Table 1. Performance comparison of liquid crystal droplet lens and water-based liquid lens

table-icon
View This Table
Fig. 7. Δf/f0 and Δθ decrease with wider electrode spacing. The electrode width is 50μm. (Δf/f0) is the tuning ratio of focal length, f0 is the focal length of liquid crystal droplet lens at 0V. Δθ is the maximum of change in contact angle. Both Δf/f0 and Δθ were measured in the range of 0-200V at 1 kHz.

References and links

1.

T. Nose, S Masuda, and S Sato, “A liquid crystal microlens with hole-patterned electrodes on both substrates,” Jpn. J. Appl. Phys. 31, 1643 (1992) [CrossRef]

2.

Y. Choi, J.-H. Park, J.-H Kim., and S.-D. Lee, “Fabrication of a focal length variable microlens array based on a nematic liquid crystal,” Optical Mater. 21, 643 (2003) [CrossRef]

3.

H Ren, Y H Fan, and S T Wu, “Liquid-crystal microlens arrays using patterned polymer networks,” Opt. Lett. 29, 1608 (2004). [CrossRef] [PubMed]

4.

B. Berge and J. Peseux, “Variable focal lens controlled by an external voltage: An application of electrowetting,“ Eur. Phys. J. E 3, 159 (2000). [CrossRef]

5.

S. Kwon and L. P. Lee, “Focal length control by microfabricated planar electrodes-based liquid lens (μPELL),” Transducers Eurosensors, Germany, 10-14 June, (2001)

6.

N. Chronis, G. L. Liu, K-H Jeong, and L. P. Lee, “Tunable liquid-filled microlens array integrated with microfluidic network,” Opt. Express 11, 2370 (2003) [CrossRef] [PubMed]

7.

M. Agarwal, R. A. Gunasekaran, P. Coane, and K. Varahramyan, “Polymer-based variable focal length microlens system,” J. Micromech. Microeng. 14, 1665 (2004) [CrossRef]

8.

F. Mugele and J-C baret, “Electrowetting: from basics to applications,” J. Phys.: Condens. Matter 17, R705 (2005) [CrossRef]

9.

E. Seyrat and R. A. Hayes, “Amorphous fluoropolymers as insulators for reversible low-voltage electrowetting”, J. Appl. Phys. 90, 1383 (2001) [CrossRef]

10.

T. B. Jones, M. Gunji, M. Washizu, and M. J. Feldman, “Dielectrophoretic liquid actuation and nanodroplet formation“, J. Appl. Phys. 89, 1441 (2001) [CrossRef]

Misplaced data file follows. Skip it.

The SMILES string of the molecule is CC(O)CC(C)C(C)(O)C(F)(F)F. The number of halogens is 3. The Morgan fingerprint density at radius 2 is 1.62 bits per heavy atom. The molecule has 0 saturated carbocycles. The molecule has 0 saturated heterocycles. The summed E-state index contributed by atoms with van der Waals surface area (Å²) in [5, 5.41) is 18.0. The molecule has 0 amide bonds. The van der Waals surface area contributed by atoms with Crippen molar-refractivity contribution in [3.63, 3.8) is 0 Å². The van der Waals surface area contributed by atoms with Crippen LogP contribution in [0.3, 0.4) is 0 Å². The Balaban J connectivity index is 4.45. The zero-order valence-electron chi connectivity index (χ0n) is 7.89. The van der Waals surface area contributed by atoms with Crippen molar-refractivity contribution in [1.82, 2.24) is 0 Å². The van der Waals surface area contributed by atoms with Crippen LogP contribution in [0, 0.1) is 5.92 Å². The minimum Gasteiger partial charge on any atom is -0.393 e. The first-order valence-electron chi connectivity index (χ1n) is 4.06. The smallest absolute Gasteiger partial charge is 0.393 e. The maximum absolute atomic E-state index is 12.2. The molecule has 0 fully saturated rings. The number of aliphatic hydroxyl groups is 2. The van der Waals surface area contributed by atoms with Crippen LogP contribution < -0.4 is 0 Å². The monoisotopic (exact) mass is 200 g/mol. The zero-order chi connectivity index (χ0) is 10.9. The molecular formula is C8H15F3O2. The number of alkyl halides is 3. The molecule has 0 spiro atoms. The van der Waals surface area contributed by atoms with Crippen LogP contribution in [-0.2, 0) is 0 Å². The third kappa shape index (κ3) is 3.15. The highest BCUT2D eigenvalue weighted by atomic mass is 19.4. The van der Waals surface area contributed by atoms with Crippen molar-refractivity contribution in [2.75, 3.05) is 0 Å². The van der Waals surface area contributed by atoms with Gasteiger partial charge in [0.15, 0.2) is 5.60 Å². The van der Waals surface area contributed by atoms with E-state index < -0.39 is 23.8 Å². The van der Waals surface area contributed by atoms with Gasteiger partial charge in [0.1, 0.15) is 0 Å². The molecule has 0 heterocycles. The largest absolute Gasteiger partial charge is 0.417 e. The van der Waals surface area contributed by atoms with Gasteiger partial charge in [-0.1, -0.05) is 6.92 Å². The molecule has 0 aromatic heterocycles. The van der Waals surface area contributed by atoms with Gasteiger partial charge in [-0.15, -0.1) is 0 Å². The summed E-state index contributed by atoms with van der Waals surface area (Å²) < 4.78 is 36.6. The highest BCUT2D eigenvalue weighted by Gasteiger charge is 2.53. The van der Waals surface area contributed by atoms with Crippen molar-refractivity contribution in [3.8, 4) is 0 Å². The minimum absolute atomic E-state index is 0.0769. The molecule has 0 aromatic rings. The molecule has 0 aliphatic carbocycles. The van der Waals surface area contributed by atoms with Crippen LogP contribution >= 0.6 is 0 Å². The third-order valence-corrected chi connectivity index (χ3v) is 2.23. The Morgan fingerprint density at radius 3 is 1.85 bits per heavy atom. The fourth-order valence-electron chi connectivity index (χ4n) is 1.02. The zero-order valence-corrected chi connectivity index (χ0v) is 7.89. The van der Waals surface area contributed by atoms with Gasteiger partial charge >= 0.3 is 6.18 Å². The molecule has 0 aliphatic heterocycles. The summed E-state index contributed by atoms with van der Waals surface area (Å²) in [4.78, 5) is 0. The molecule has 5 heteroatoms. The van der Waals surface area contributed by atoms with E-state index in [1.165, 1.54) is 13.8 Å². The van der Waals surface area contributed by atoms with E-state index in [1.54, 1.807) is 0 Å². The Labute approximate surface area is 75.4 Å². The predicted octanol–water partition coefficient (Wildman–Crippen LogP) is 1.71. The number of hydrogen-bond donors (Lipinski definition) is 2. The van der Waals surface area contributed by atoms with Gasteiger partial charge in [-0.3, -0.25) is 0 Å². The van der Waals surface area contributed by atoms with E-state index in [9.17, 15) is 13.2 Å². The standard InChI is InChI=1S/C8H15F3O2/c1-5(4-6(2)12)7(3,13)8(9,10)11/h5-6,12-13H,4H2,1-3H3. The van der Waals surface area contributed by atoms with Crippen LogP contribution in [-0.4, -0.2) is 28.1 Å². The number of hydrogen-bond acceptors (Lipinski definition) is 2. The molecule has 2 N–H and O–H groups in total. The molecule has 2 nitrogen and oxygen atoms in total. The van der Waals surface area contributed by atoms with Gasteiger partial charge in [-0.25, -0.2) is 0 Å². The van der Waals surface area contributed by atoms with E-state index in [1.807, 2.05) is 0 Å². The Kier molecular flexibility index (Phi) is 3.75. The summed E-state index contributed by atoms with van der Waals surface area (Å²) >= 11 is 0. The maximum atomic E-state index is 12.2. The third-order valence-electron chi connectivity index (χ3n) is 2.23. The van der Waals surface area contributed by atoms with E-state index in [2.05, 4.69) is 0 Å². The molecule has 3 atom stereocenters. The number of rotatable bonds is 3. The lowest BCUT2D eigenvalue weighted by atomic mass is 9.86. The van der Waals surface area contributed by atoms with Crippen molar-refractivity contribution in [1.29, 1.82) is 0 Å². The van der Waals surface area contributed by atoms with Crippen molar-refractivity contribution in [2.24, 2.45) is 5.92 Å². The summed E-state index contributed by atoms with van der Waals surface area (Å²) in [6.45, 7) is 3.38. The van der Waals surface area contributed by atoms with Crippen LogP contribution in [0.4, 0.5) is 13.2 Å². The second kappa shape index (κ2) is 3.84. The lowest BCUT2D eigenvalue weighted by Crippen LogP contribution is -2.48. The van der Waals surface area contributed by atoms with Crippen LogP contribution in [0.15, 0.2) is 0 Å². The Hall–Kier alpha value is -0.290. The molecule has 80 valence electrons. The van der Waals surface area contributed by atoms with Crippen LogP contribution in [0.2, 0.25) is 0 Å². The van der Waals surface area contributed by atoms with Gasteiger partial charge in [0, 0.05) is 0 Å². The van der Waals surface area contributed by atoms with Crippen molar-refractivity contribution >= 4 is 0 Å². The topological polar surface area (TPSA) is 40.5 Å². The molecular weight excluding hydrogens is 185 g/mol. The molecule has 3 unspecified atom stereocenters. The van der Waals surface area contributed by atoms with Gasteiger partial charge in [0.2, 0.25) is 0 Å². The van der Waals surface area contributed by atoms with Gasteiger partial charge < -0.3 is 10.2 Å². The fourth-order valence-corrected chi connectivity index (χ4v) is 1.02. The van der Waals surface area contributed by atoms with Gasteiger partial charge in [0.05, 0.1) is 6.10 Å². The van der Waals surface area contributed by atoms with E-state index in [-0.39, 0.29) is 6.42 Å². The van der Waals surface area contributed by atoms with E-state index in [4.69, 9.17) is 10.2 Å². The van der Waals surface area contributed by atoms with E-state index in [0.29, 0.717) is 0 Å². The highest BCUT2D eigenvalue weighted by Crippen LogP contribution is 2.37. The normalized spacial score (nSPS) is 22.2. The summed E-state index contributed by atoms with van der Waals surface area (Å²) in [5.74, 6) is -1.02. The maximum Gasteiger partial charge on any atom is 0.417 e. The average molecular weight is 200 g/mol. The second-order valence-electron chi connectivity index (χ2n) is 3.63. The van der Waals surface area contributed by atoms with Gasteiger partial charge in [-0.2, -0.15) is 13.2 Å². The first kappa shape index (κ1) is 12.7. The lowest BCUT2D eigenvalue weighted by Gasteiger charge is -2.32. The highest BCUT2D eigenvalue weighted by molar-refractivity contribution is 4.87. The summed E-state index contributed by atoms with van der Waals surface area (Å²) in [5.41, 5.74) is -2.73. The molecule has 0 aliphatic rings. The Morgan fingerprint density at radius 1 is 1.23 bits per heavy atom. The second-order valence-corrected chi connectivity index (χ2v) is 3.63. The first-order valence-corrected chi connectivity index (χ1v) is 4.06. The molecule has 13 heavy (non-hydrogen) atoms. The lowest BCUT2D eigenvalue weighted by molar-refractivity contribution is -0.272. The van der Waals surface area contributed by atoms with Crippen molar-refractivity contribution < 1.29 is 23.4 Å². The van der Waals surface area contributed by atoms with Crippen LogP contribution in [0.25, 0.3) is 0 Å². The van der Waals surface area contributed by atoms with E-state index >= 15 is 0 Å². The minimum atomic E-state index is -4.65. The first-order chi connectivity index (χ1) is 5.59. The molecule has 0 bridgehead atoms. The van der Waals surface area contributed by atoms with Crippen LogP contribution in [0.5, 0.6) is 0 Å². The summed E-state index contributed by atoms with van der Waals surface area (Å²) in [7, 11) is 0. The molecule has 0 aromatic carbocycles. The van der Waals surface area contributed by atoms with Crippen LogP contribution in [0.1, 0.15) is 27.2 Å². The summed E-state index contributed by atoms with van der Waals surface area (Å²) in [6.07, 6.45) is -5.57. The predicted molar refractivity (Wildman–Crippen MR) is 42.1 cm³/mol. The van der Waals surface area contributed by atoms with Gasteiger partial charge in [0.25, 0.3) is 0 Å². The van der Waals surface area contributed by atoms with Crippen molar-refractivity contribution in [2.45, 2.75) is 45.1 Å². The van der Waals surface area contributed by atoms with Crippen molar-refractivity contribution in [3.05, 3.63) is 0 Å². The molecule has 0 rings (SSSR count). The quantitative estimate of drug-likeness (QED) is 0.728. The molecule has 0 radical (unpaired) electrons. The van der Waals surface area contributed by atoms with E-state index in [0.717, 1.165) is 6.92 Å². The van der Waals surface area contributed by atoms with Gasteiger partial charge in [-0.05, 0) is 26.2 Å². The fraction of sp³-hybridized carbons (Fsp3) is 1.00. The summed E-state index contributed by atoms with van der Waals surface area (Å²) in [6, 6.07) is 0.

11.

T. B. Jones, “Liquid dielectrophoresis on the microscale“, J. Electrostatics 51–52, 290 (2001) [CrossRef]

12.

S. Kwon and L. P. Lee, “Focal length control by microfabricated planar electrodes-based liquid lens (μPELL)”, Transducers Eurosensors, Germany, 10-14 June, (2001)

OCIS Codes
(220.3630) Optical design and fabrication : Lenses
(230.2090) Optical devices : Electro-optical devices
(230.3720) Optical devices : Liquid-crystal devices

ToC Category:
Optical Devices

History
Original Manuscript: February 24, 2006
Revised Manuscript: April 12, 2006
Manuscript Accepted: April 18, 2006
Published: May 1, 2006

Citation
Chih-Cheng Cheng, C. Alex Chang, and J. Andrew Yeh, "Variable focus dielectric liquid droplet lens," Opt. Express 14, 4101-4106 (2006)
http://www.opticsinfobase.org/oe/abstract.cfm?URI=oe-14-9-4101


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References

  1. T. Nose, S Masuda and S Sato, "A liquid crystal microlens with hole-patterned electrodes on both substrates," Jpn. J. Appl. Phys. 31, 1643 (1992) [CrossRef]
  2. Y. Choi, J.-H. Park, J.-H Kim, and S.-D. Lee, "Fabrication of a focal length variable microlens array based on a nematic liquid crystal," Opt. Mater. 21, 643 (2003) [CrossRef]
  3. H Ren, Y H Fan and S T Wu, "Liquid-crystal microlens arrays using patterned polymer networks," Opt. Lett. 29, 1608 (2004). [CrossRef] [PubMed]
  4. B. Berge and J. Peseux, "Variable focal lens controlled by an external voltage: An application of electrowetting," Eur. Phys. J. E 3, 159 (2000). [CrossRef]
  5. S. Kwon and L. P. Lee, "Focal length control by microfabricated planar electrodes-based liquid lens (μPELL)," Transducers Eurosensors, Germany, 10-14 June, (2001)
  6. N. Chronis, G. L. Liu, K-H Jeong and L. P. Lee, "Tunable liquid-filled microlens array integrated with microfluidic network," Opt. Express 11, 2370 (2003) [CrossRef] [PubMed]
  7. M. Agarwal, R. A. Gunasekaran, P. Coane and K. Varahramyan, "Polymer-based variable focal length microlens system," J. Micromech. Microeng. 14, 1665 (2004) [CrossRef]
  8. F. Mugele and J-C Baret, "Electrowetting: from basics to applications," J. Phys.: Condens. Matter 17, R705 (2005) [CrossRef]
  9. E. Seyrat and R. A. Hayes, "Amorphous fluoropolymers as insulators for reversible low-voltage electrowetting," J. Appl. Phys. 90, 1383 (2001) [CrossRef]
  10. T. B. Jones, M. Gunji, M. Washizu, and M. J. Feldman, "Dielectrophoretic liquid actuation and nanodroplet formation," J. Appl. Phys. 89, 1441 (2001) [CrossRef]
  11. T. B. Jones, "Liquid dielectrophoresis on the microscale," J. Electrost. 51-52, 290 (2001) [CrossRef]
  12. S. Kwon and L. P. Lee, "Focal length control by microfabricated planar electrodes-based liquid lens (μPELL)," Transducers Eurosensors, Germany, 10-14 June, (2001)